Canada celebrates its national holiday this weekend, three days ahead of the American Independence Day. Known as ”Canada Day” (though there’s a dispute over that), it will feature, as is customary, repeated playings of the country’s two national anthems, the English one and the French one.
The irony is that the French one repudiates much of what modern Canada is assumed widely to stand for. It is not universalist. It is not multicultural. It is not ”peace-making.” It is not secular. It boldly asserts the union of Church and State. Purely and simply, it’s an old-fashioned Catholic Christian hymn from the days of monarchy. Literally translated, the French version of ”O Canada” reads as follows:
O Canada, land of our forefathers,
Your brow is crowned with glorious garlands,
Because your arm knows how to carry the sword,
It knows how to carry the Cross.
Your history is an epoch of brilliant exploits
And your valor of tempered faith
will protect our homes and our rights.
For a country that has widely forbidden the saying of the Lord’s Prayer in public schools and, in one province anyway, has prohibited the reprinting any biblical verses that might offend a ”minority group” (i.e., homosexuals) this would seem to be an unusual paean to its nationhood. Certainly it bears little resemblance to the English version which, though it admits a single mention of God, more generally extols the ”true North strong and free.”
Most ironic of all, Quebec is the most secularized of all ten Canadian provinces. It has the lowest church attendance rate, the highest abortion and divorce rates, the highest percentage of couples living together unmarried, and the lowest birth rate. How odd, therefore, that no legal challenge has ever been launched to this relic of its historic theocracy.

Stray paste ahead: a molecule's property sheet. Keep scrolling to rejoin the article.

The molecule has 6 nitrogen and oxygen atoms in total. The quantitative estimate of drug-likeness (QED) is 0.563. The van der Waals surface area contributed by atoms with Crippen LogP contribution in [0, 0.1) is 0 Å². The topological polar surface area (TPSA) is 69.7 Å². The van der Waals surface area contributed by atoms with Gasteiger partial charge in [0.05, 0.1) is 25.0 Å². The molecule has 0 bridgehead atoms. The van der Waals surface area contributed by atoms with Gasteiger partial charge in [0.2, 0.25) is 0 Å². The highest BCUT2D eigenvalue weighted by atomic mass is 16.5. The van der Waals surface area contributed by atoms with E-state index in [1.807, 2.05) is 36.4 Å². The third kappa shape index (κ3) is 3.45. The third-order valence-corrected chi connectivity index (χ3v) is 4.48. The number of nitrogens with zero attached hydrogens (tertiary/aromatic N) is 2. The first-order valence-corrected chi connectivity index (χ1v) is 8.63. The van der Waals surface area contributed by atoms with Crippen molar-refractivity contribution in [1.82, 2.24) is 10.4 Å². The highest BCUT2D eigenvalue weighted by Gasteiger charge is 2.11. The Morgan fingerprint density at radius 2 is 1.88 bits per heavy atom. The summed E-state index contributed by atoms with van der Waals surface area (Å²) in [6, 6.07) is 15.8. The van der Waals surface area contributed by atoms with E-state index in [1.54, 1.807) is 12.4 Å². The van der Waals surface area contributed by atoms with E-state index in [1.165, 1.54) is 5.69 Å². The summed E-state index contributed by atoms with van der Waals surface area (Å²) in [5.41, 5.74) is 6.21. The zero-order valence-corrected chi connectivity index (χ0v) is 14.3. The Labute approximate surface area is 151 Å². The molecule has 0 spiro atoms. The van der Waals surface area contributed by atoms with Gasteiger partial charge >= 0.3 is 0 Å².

The simplest explanation for this lies in the separatist movement. Most youthful fervor of the last 25 years has been directed at getting Quebec out of Canada, not finding new words with which to celebrate its role within it.
Then, too, the Quebecois are accustomed to being surrounded by Christian symbolism. Many of their towns are named after saints. The church stands boldly at the center of every village. Even their casual swear words are rooted in Catholic practice and liturgy – ”tabernac” for tabernacle, ”ciboire” for ciborium, ”hostie” for host; all terms that designate utensils or an element in the Catholic mass.
Father Raymond da Souza, a Catholic priest and columnist for the National Post newspaper, last week described how the church in Quebec has launched an advertising campaign, reprinting these and other curse words on billboards, banners and posters, that explains what they mean and how they figure in the Eucharist. It’s a way of emphasizing, of course, the historically close connection between the people and the faith.
”You have to take people where they are,” says Father da Souza, endorsing the campaign. He calls it ”a backdoor reminder that the sacred still exists.”
He had noted that Madonna brought a special show to Montreal last week, promoted by an eight-page supplement in La Presse newspaper, which hailed her as ‘Madonna L’Icon’ and featured her wearing a crown of thorns. There was little or no protest voiced anywhere. ”Yes, it was blasphemous, but so what?” Such was the public response.
Blasphemy, in other words, has become boring. ”Madonna’s audience at the Bell Centre may not recognize it,” writes Fr. da Souza, ”but they are essentially bored, even amidst the lights and sounds of a stage spectacular. An audience that can move unremarkably from crucifixion scenes to Madonna’s more general fare of sexual deviancy is an audience for whom all things are equally unengaging. Boredom is deadly for those who wish to shock.”
One is inclined to wonder, however, what would happen in the Canadian West, where Christianity is still very much alive, if some enterprising public school board authorized its children to begin each day by heartily singing the French version of the national anthem ? the kids having been taught exactly what the words mean ? all about arms, the faith and the Cross? Would the courts prohibit this too? Would they, in other words, abolish the national anthem as incompatible with ”the Canadian Way?” Or would they merely rule that you had to be French to sing it? But how could this be reconciled with our bilingual programs? And would abolishing the French national anthem be taken as offensive to Quebec, however unsympathetic Quebeckers be with its assumptions? All this would be interesting to find out.